[7] The source term that is retained on the RHS of equation (1) is Fϕg which “drives” the growth of ESF bubbles. Using equation (2), this driving term can be rewritten as

  • equation image

In the limit νin2 ≪ Ωi2, Fϕg ∝ ∫ equation imageρids where ρi = nimi is the ion mass density. Thus, to lowest order, the driving term is proportional to the flux-tube-integrated ion mass density.

3. Results

  1. Top of page
  2. Abstract
  3. 1. Introduction
  4. 2. The SAMI3/ESF Model
  5. 3. Results
  6. 4. Discussion
  7. Acknowledgments
  8. References

[8] The 3D SAMI3/ESF model uses a grid with magnetic apex heights from 90 km to 2400 km, and a longitudinal width of 4° (e.g., ≃460 km). The grid size is (nz, nf, nl) = (101, 202, 96) where nz is the number grid points along the magnetic field, nf the number in “altitude,” and nl the number in longitude. This grid has a resolution of ∼10 km × 5 km in altitude and longitude in the magnetic equatorial plane. The grid is periodic in longitude. We use a non-tilted dipole field, so magnetic latitude and geographic latitude are the same, centered at geographic longitude 0°, so universal and local time are the same. The geophysical parameters are F10.7 = 75, F10.7A = 75, Ap = 4 and day-of-year 80. As in previous SAMI3/ESF studies, the simulation is initialized using a SAMI2-simulated ionosphere at a time after the F layer has been raised by the pre-reversal enhancement [e.g., Huba et al., 2008]. A seed density perturbation is imposed at t = 0 to initiate ESF. We use a Gaussian-like perturbation with a peak ion density perturbation of 15% centered at longitude 0° and altitude z = 320 km and vertical and horizontal half-widths of about 60 km.

[9] In Figure 1 we present contours of the electron density (log10ne), flux-tube averaged electron density (log10ne〉), flux-tube averaged ion mass density image flux-tube-integrated driving gravity term (log10Fϕg), and the electrostatic potential, in the equatorial plane. Flux-tube averaged quantities are denoted by angle brackets and are the flux-tube-integrated quantities divided by the length of the magnetic field line. The ion mass density is normalized to the O+ mass. The top panels are near midnight at time 00:05 LT (roughly 4 hrs after the start of the simulation) and the bottom panels are three hours later at time 03:02 LT. As is common in ESF simulations, we see that the seeded bubble at longitude 0° has a narrow “stem” in the dense F layer leading up to a wider “head” in the lower density at high altitudes. Near midnight (00:05 LT) the entire bubble is active, with both ne and 〈ne〉 having values lower than corresponding background values. Additionally, both image and 〈Fϕg〉 have values lower than corresponding background values. At this time there is a large electrostatic potential that produces a large, upward drift of the plasma which causes the bubble to rise.

image

Figure 1. Contours of (left to right) the electron density (log10ne), flux-tube averaged electron density (log10ne〉), flux-tube averaged ion mass density image flux-tube-integrated driving gravity term (log10Fϕg〉), and the electrostatic potential, in the equatorial plane at times 00:05 LT and 03:02 LT. Number densities for ne, 〈ne〉, and image, are in units of cm−3 and correspond to the color-bar scale.

Download figure to PowerPoint

[10] At 03:02 LT, the local electron density ne in the bubble (at an altitude ∼ 1200–1600 km) is depleted at the equator; however, the other flux-tube averaged quantities (〈ne〉, image, and 〈Fϕg〉) have values approaching those of the evolving background ionosphere. A contour line for the value of the parameters at the top of the bubble has been added in the bottom contour plots to highlight the longitudinal variation of the parameters. The driving term in the potential equation (RHS of equation (1)) depends on a derivative in the ϕ-direction (i.e, longitude). Thus, when the contours of Fϕg are uniform in ϕ the driving term approaches zero and the potential is reduced accordingly. The associated electric field that drives the bubble rise becomes very small and the bubble stops rising. This is apparent in the bottom panel at an altitude ∼ 1500 km: Fϕg is almost uniform in longitude and the potential becomes small and more uniform. The contours of 〈ne〉 and image also become more uniform in longitude; the integrated ion mass density is somewhat more uniform than the integrated electron density which is consistent with the definition of Fϕg.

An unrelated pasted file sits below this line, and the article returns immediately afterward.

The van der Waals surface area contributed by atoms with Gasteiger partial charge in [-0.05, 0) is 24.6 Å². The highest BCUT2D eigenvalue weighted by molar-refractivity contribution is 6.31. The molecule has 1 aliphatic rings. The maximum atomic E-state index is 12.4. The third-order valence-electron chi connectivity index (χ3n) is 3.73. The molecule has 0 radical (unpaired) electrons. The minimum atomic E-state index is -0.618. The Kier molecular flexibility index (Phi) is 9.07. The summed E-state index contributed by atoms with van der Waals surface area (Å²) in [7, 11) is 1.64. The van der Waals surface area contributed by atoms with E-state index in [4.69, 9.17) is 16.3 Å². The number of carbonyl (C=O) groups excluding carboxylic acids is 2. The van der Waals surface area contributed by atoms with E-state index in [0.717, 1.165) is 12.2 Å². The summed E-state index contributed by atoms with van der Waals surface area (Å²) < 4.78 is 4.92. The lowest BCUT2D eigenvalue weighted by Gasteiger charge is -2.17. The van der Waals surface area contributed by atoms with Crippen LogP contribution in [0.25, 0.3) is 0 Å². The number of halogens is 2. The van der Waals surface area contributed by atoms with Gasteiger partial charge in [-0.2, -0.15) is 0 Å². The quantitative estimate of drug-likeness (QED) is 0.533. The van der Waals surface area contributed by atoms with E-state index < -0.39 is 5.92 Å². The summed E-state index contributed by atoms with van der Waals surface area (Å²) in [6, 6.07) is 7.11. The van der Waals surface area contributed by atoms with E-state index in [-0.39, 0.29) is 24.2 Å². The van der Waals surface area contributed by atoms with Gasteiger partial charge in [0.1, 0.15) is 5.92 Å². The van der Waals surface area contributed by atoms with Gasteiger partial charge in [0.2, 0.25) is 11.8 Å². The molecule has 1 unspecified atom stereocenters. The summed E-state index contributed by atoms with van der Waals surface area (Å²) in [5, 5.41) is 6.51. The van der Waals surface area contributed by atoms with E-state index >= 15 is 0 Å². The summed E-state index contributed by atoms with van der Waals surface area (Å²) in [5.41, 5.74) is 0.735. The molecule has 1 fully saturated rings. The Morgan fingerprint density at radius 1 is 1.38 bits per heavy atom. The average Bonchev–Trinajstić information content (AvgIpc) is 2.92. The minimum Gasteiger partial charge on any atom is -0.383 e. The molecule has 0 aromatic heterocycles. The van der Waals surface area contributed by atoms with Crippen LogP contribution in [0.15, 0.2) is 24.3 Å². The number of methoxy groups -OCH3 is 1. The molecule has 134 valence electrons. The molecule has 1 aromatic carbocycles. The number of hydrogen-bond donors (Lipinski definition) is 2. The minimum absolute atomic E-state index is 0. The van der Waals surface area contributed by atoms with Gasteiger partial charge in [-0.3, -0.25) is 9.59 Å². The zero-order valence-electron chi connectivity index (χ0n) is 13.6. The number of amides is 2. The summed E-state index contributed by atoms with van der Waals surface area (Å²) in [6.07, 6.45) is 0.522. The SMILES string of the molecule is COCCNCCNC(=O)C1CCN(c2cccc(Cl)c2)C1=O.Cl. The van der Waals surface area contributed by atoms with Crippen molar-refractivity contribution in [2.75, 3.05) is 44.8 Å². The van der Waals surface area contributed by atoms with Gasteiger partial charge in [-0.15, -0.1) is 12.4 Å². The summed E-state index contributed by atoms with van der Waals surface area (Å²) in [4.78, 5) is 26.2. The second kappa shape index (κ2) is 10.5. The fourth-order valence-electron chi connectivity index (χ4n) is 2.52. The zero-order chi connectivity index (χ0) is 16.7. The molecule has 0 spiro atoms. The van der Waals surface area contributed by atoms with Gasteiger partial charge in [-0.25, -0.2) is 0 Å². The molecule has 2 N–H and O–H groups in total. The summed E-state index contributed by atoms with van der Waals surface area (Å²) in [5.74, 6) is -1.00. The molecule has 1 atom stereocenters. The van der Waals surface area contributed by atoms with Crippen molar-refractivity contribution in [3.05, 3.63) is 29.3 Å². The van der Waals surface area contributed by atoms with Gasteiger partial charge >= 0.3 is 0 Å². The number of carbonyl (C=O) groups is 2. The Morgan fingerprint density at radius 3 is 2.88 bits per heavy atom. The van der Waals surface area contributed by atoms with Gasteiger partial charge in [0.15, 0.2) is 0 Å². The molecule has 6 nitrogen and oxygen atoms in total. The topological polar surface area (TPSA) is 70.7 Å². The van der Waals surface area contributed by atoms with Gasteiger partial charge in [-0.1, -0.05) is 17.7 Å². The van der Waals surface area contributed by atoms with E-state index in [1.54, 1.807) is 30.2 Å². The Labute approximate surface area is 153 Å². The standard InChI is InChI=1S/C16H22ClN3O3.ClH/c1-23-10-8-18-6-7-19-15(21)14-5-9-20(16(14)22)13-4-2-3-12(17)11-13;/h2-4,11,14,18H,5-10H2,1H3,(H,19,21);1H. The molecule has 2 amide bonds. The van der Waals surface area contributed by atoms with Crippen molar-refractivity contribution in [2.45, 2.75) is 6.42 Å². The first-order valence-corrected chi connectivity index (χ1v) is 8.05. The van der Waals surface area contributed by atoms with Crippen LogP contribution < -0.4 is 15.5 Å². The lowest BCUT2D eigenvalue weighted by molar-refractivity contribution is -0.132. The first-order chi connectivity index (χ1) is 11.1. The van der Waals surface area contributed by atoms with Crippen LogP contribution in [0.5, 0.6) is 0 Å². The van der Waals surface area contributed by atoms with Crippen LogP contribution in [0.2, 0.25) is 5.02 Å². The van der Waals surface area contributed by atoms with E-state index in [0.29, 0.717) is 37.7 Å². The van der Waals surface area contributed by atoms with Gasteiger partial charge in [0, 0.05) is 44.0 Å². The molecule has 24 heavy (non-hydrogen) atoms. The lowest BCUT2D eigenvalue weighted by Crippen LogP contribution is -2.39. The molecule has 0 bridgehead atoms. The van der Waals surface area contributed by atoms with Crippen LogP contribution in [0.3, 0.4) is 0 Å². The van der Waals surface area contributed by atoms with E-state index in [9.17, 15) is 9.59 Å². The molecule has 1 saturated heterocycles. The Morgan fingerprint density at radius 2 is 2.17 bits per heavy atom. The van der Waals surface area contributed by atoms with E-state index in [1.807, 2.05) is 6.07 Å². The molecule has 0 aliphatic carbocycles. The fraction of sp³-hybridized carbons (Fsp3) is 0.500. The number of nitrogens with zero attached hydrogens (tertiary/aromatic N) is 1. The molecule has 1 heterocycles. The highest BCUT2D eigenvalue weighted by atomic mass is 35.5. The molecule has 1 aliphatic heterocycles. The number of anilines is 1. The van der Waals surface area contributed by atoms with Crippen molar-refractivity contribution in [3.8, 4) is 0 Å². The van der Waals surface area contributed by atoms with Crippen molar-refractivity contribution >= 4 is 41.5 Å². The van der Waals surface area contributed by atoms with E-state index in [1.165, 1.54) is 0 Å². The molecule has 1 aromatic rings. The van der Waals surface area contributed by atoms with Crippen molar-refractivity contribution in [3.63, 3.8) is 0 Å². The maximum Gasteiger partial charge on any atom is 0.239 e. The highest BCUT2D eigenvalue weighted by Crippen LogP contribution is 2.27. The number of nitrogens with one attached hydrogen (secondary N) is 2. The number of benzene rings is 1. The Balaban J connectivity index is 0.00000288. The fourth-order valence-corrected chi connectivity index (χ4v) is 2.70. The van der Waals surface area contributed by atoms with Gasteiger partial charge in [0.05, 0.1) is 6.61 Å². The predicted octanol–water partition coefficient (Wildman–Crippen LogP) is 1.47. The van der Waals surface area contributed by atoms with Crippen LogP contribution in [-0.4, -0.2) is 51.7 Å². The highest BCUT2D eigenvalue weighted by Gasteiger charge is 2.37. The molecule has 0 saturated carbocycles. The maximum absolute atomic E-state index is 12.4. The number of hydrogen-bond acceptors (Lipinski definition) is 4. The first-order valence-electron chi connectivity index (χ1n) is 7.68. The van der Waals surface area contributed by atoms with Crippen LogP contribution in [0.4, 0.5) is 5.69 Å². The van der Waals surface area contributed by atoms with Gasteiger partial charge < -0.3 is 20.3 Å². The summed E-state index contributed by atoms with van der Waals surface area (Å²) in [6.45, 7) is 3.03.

[11] In Figure 2 we show contour plots of log10(ne) as well as the O+ ion velocity vectors at longitude 0° (i.e., center of the bubble), at times 00:05 LT and 03:02 LT. (Note: The velocity vectors indicate the flow away from the dot). In the top panel (t = 00:05 LT) the bubble has risen to an altitude ∼1400 km at the equator; it is extended in latitude over the entire range shown ±22° albeit at lower altitudes. At this time the bubble is still rising. A ‘super fountain’ [Huba et al., 2009a] is also apparent from the O+ velocity vectors: the maximum upward velocity at the equator is ∼500 m/s while the maximum velocity along the geomagnetic field line is ∼1500 m/s. The development of the bubble along the entire flux tube displaces the high density plasma of the ionization crests (at ∼±15°) with lower density plasma [e.g., see Huba et al., 2008, Figure 2]. This causes a reduction in plasma pressure that leads to the high velocity plasma flows down the magnetic field lines.

image

Figure 2. Contour plots of log10(ne) as well as the O+ ion velocity vectors at longitude 0° (i.e., center of the bubble), and times 00:05 LT and 03:02 LT. Velocity vectors indicate the direction and speed away from the dot.